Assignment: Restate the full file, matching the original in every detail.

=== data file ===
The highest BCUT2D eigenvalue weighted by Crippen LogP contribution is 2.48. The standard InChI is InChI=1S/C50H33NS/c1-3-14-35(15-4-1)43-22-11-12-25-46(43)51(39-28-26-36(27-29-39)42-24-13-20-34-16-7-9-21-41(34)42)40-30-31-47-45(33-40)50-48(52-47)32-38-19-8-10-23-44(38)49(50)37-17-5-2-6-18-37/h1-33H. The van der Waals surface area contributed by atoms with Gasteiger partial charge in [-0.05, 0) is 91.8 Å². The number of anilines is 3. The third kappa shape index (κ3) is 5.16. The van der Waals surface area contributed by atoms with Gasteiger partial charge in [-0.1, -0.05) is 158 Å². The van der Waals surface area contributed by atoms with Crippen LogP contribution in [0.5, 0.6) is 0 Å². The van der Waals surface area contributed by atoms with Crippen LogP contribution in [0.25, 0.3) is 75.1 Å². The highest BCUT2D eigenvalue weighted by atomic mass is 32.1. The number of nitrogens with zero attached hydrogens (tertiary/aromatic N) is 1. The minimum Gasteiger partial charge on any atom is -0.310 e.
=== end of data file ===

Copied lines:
The highest BCUT2D eigenvalue weighted by Crippen LogP contribution is 2.48. The standard InChI is InChI=1S/C50H33NS/c1-3-14-35(15-4-1)43-22-11-12-25-46(43)51(39-28-26-36(27-29-39)42-24-13-20-34-16-7-9-21-41(34)42)40-30-31-47-45(33-40)50-48(52-47)32-38-19-8-10-23-44(38)49(50)37-17-5-2-6-18-37/h1-33H. The van der Waals surface area contributed by atoms with Gasteiger partial charge in [-0.05, 0) is 91.8 Å². The number of anilines is 3. The third kappa shape index (κ3) is 5.16. The van der Waals surface area contributed by atoms with Gasteiger partial charge in [-0.1, -0.05) is 158 Å². The van der Waals surface area contributed by atoms with Crippen LogP contribution in [0.5, 0.6) is 0 Å². The van der Waals surface area contributed by atoms with Crippen LogP contribution in [0.25, 0.3) is 75.1 Å². The highest BCUT2D eigenvalue weighted by atomic mass is 32.1. The number of nitrogens with zero attached hydrogens (tertiary/aromatic N) is 1. The minimum Gasteiger partial charge on any atom is -0.310 e.